Vanessa Kirby and Ellen Burstyn on Making ‘Pieces of a Woman’

Sitting down with the two acting contenders for the Oscars and their process of bringing it to life.

PIECES OF A WOMAN: (L to R) Ellen Burstyn as Elizabeth, Director Kornél Mundruczó, and Vanessa Kirby as Martha.
Philippe Bosse / Netflix

There’s a singular vision that director Kornél Mundruczó had in constructing “Pieces of a Woman,” and he had the full trust of his actors, particularly Vanessa Kirby and Ellen Burstyn. The film had its world premiere at the Venice International Film Festival where Kirby won the Volpi Cup for best actress. Just ahead of its Venice bow, Oscar-winner Martin Scorsese joined the film as an executive producer.

The phrase “it’s difficult to watch” is often spoken in various cinephile circles when referring to dour, less-than-pleasant movie experiences. I can recall having those same conversations around films like “Requiem for a Dream” and “Son of Saul.” Similar words have been uttered about Mundruczó’s portrait of loss and grief.

The role of Martha, a woman whose home birth ends in an unfathomable tragedy, demanded a lot of the 32-year-old Kirby. She’s received rave reviews for her performance, planting herself near the forefront of this year’s best actress race.

Burstyn has been a staple of the cinematic industry for more than five decades. She’s managed six Oscar nominations over her career, winning best actress for Scorsese’s “Alice Doesn’t Live Here Anymore” from 1974. Her passion and vigor for her craft is as clear as any thespian working today. When discussing her character Elizabeth, and her daughter Martha, who is a third-generation Holocaust survivor, drawn from screenwriter Kata Wéber’s own family experience, she becomes visibly emotional.

“Pieces of a Woman” marks the English-language debut for Mundruczó, who gained a passionate following with his breakout film “White God.”

On Thursday evening, in collaboration with the American Film Institute, Netflix will be hosting a screening with industry professionals, critics, journalists and Academy members.

Variety sat down with both Kirby and Burstyn prior to the screening.

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PIECES OF A WOMAN: (L to R) Vanessa Kirby as Martha, Ellen Burstyn as Elizabeth Netflix

You have had an incredible career, and are still working consistently. Do you have a method to choosing roles at this point in your profession?

Ellen Burstyn: Whenever I’m asked a question like that, I have the impression that people feel I get a million offers and I pick my favorite and that’s not quite true. I don’t have to turn down many films. If I like the director, writers and the actors, I’m prone to take it because in fact, there aren’t many roles written for a woman of my age. So when I get one, I’m usually very happy to get it.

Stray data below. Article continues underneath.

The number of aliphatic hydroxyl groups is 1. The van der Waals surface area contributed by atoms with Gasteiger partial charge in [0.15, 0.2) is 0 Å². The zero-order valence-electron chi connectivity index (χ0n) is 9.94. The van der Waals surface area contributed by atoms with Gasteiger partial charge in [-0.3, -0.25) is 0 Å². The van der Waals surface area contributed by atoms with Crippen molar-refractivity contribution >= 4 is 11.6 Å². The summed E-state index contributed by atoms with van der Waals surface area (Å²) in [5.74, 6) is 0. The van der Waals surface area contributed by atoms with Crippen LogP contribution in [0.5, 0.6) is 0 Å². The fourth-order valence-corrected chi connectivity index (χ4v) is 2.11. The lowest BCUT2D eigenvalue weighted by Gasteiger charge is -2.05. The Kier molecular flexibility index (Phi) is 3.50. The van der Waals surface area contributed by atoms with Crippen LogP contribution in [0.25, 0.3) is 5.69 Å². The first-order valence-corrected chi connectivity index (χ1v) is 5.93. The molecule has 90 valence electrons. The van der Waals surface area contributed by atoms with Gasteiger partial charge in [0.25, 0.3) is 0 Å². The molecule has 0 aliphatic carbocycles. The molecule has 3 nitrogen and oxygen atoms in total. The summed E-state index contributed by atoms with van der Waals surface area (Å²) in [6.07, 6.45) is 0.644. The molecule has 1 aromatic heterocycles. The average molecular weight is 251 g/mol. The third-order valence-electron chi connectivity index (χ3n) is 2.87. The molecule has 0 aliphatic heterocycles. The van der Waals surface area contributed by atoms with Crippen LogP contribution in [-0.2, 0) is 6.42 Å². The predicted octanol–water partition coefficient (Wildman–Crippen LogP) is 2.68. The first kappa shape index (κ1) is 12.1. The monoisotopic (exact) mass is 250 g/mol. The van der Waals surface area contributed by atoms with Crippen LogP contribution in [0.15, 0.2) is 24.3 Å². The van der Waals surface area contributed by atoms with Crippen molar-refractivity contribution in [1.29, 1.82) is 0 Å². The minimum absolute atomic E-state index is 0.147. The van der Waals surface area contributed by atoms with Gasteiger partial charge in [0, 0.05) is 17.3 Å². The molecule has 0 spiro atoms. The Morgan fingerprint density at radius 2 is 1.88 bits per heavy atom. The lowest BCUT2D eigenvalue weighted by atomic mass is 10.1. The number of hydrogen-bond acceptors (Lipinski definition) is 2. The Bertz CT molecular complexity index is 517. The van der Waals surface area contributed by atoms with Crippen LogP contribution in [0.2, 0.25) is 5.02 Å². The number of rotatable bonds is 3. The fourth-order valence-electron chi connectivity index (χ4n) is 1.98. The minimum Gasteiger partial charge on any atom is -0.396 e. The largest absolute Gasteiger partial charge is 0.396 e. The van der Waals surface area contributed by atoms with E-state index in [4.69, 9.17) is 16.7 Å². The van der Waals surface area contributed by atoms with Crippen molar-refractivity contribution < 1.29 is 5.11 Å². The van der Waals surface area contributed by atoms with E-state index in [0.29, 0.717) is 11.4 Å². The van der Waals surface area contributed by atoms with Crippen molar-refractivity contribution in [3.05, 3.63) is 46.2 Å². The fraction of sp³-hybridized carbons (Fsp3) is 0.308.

In this case, I saw “White God,” Kornel’s film, and I adored that film. And I have seen Vanessa [Kirby] play Princess Margaret [on “The Crown”] and I don’t watch television very much. When I saw Vanessa, I went “who’s that?” I could see right away she was a special, really accomplished, talented actress. Unusually talented. I was very impressed with her. So when I have a filmmaker I like, a script I like, and an actress like Vanessa where I get to play her mother. It’s a win-win-win situation. That doesn’t happen very often. The roles that are written for a woman my age aren’t plentiful.

This role demands a lot of you, not just as an actress, but as a human. Can you talk about your experience filming?

Vanessa Kirby: Well, firstly, Ellen is one of my heroes. I was so excited that she agreed to do it. She’s always had this trailblazing fire in all of her performances. I so looked up to that, like Gena Rowlands, the same kind of dynamism. I’m so happy to have her in my life now and she’s someone I love very deeply.

How demanding it was on paper, and the idea of knowing that I would need to understand, and go into the psychology of that level of grief, while trying to honor all of the women that I spoke to, and that went through similar things, it felt like a responsibility. I’m always looking for something that scares me and that is seemingly insurmountable, and that alone was the birth because I haven’t given birth myself. I knew I owed to women to try to portray as true-to-life as possible. I was very lucky to watch someone do it for real, which helped me incomparably and I wouldn’t have known how to do it without her giving me the gift of allowing me to be there with her.

The 23-minute one-shot sequence of you giving birth is incredible. How many takes did you do and can you talk about that experience?